There are probably little bits and pieces of us writers in all of our characters. There are certainly other people I think of as inspirations for her. It’s not one single individual but kind of an amalgamation of people. My daughter, for example, has a very fiercely independent will that I am in awe of, because I certainly didn’t have it when I was her age, and Mouse has that too. Even though she’s struggling to fit in, she has this incredible confidence in herself and go-get-it attitude. She does surprise me. In The Devil’s Bible, we start off with her in kind of a wounded and damaged place. She’s not quite herself. That was the hardest part of the book to write because it didn’t fit with the Mouse I got to know in writing Bohemian Gospel who sees a struggle or challenge and is ready to climb it and fight it. The Mouse that we meet here is a Mouse who is on the run. So it was difficult to write that, but her strength always surprises me. The crappiest things happen to this woman and she finds some way to pull something positive and good out of it. Her capacity for sacrificing in order for what she knows is right and good is also amazing to me. I kind of like her, in case you couldn’t tell.
Is there going to be more with Mouse?
There’s a lot of Mouse’s story that’s left. I’ve had so many readers asking me for stories about Father Lucas’s journeys to collect the different types of mysterious books that he brings back as he learns more about Mouse’s nature, so there could be a lot more of Lucas’s chronicles as well. There’s a lot of Mouse’s story too to tell. Between Bohemian Gospel and The Devil’s Bible, we have 700 years of not really knowing exactly where she’s been or what she’s been up to that I could play with. I don’t think I’m done with Mouse yet.
I read that you were something of a pantser with the first book. Did that hold true with this one or did you have to provide an outline for the publisher?
I still got to do it seat of the pants. I honestly don’t know if I’m capable of writing from an outline. I can do an outline, but five minutes into the writing I’m going to be breaking away from it. I was fortunate enough that I didn’t wait, so I already had the majority of the manuscript ready to send to publisher not long after Bohemian Gospel came out.
As a teacher, do you find yourself editing as you go? Because I know as a former newspaper editor, I tend to edit as I write instead of just letting the words out, which all the writing experts say is a no-no.
I’m glad you confessed first. I do tell my students to turn your editor off and just let the words flow. I have trained myself to not be editing while I write. I’m writing every morning four to five hours… I usually leave in the middle of a chapter so when I pick it up the next day I kind of know where I’m going, so I’ll go back in the next morning and reread and edit as I go to get me back into the scene or voice, then I try to spend the rest of the time just writing. But I confess sometimes if I feel the flow not coming I’ll stop and go back and edit. For me it kind of unblocks things, for the most part. But you’re right, it’s supposed to be a no-no.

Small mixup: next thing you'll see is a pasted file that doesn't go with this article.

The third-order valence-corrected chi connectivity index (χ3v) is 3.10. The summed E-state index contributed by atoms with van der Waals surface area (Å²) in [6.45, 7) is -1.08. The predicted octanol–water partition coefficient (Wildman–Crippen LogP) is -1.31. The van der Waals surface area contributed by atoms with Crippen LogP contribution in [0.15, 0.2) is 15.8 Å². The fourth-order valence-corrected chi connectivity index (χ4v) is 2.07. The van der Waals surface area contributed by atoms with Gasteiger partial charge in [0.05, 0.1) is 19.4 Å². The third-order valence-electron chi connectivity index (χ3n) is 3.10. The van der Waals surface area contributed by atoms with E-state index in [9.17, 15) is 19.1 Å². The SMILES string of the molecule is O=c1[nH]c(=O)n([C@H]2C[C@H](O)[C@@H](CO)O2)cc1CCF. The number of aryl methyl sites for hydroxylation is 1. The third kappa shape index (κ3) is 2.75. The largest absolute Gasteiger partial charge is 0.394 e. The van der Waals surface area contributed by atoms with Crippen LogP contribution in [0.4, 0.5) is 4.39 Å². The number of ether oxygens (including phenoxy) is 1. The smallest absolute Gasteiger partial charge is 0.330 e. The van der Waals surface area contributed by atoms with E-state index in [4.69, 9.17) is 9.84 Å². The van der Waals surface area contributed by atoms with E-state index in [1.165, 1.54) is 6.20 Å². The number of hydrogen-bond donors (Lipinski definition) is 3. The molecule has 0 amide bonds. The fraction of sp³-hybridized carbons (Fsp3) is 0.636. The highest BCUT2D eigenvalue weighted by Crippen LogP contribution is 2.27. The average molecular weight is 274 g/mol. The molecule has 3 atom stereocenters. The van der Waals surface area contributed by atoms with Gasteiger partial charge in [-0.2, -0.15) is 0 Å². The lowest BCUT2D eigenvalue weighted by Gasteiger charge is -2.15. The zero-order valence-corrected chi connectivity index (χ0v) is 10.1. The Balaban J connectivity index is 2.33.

Are you a fan of Anne Rice?
I’ve read some of Anne Rice and liked Interview With the Vampire. But I think Stephen King and Neil Gaiman are probably bigger influences on me in how I want to tell stories in an organic sort of way. One of the things I like about Stephen King is his ability to be very normal and then throw the jarring, creepy supernatural into the normal. Charles de Lint does urban fantasy that way. I like it when a writer really grounds me in reality as I understand it, then weaves in either horror elements or the supernatural.
You entered Bohemian Gospel into Killer Nashville’s writers contest, which seeks thriller novels, and won. Were you worried that the Claymore Award contest was not the proper venue for that?
I was totally flabbergasted when I won. I was at a point where I was very discouraged. My agent had sent it out and we weren’t getting any traction. There were people who were loving aspects of it, but I was a no-name author and it’s so hard to get anybody to take a chance on a new author these days. I had the exact same argument with my husband. I said it’s not a conventional mystery thriller, but he said they take all genres, send it in. I was totally shocked when it was short-listed and absolutely floored when it won.
So it pays off to take risks and put your stuff out there…
It really does. (Killer Nashville founder) Clay (Stafford) is very clear about that. He’s not interested in trying to follow some set parameters or somebody else’s expectations. The Claymore is open to anything that fits inside the broader genre of a thriller. Bohemian Gospel is certainly a thriller. It’s very historical, but it has mystery at its heart, trying to uncover who tried to kill Ottaker and trying to uncover the mystery of who Mouse is, is what drives the story. For any new writers out there, don’t limit yourself on what you think somebody else’s expectations are. Go for it.
_ _ _
Dana Chamblee Carpenter will hold a book launch party and signing for THE DEVIL’S BIBLE at Parnassus Books in Nashville on March 9. She hopes to hit some of the same places she visited with Bohemian Gospel, such as Square Books in Oxford, MS, and Star Line Books in Chattanooga. You can also catch her at the Southern Kentucky Book Fest in April and Killer Nashville in August. She also hopes to return to the Southern Festival of Books in Nashville in October.